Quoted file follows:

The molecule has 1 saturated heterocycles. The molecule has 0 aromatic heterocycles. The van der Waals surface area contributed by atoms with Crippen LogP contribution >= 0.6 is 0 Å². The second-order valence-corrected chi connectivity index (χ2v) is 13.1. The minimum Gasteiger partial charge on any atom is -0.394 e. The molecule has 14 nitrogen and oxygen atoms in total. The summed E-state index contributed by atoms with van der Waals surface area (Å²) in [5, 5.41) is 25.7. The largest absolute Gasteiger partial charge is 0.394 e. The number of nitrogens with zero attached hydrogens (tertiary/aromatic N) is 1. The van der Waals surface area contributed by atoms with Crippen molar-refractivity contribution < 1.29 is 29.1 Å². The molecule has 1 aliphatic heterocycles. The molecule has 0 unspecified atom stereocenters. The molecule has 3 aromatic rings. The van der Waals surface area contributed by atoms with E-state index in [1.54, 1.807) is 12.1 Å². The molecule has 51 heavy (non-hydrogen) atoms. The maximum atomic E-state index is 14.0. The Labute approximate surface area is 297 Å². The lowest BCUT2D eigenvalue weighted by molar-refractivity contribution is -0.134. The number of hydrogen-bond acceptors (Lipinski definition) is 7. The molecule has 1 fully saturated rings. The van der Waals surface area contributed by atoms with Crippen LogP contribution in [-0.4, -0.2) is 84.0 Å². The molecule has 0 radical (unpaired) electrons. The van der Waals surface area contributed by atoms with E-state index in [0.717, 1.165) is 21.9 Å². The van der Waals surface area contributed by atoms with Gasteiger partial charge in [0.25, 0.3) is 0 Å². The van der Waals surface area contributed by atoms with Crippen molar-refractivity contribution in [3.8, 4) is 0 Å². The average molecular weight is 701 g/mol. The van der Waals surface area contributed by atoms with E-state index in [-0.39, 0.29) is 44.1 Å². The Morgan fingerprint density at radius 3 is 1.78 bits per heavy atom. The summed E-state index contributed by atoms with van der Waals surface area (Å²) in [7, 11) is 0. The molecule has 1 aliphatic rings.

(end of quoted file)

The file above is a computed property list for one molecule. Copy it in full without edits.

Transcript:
The molecule has 1 saturated heterocycles. The molecule has 0 aromatic heterocycles. The van der Waals surface area contributed by atoms with Crippen LogP contribution >= 0.6 is 0 Å². The second-order valence-corrected chi connectivity index (χ2v) is 13.1. The minimum Gasteiger partial charge on any atom is -0.394 e. The molecule has 14 nitrogen and oxygen atoms in total. The summed E-state index contributed by atoms with van der Waals surface area (Å²) in [5, 5.41) is 25.7. The largest absolute Gasteiger partial charge is 0.394 e. The number of nitrogens with zero attached hydrogens (tertiary/aromatic N) is 1. The van der Waals surface area contributed by atoms with Crippen molar-refractivity contribution < 1.29 is 29.1 Å². The molecule has 1 aliphatic heterocycles. The molecule has 0 unspecified atom stereocenters. The molecule has 3 aromatic rings. The van der Waals surface area contributed by atoms with E-state index in [1.54, 1.807) is 12.1 Å². The molecule has 51 heavy (non-hydrogen) atoms. The maximum atomic E-state index is 14.0. The Labute approximate surface area is 297 Å². The lowest BCUT2D eigenvalue weighted by molar-refractivity contribution is -0.134. The number of hydrogen-bond acceptors (Lipinski definition) is 7. The molecule has 1 fully saturated rings. The van der Waals surface area contributed by atoms with Crippen LogP contribution in [-0.4, -0.2) is 84.0 Å². The molecule has 0 radical (unpaired) electrons. The van der Waals surface area contributed by atoms with E-state index in [0.717, 1.165) is 21.9 Å². The van der Waals surface area contributed by atoms with Gasteiger partial charge in [0.25, 0.3) is 0 Å². The van der Waals surface area contributed by atoms with Crippen molar-refractivity contribution in [3.8, 4) is 0 Å². The average molecular weight is 701 g/mol. The van der Waals surface area contributed by atoms with E-state index in [-0.39, 0.29) is 44.1 Å². The Morgan fingerprint density at radius 3 is 1.78 bits per heavy atom. The summed E-state index contributed by atoms with van der Waals surface area (Å²) in [7, 11) is 0. The molecule has 1 aliphatic rings.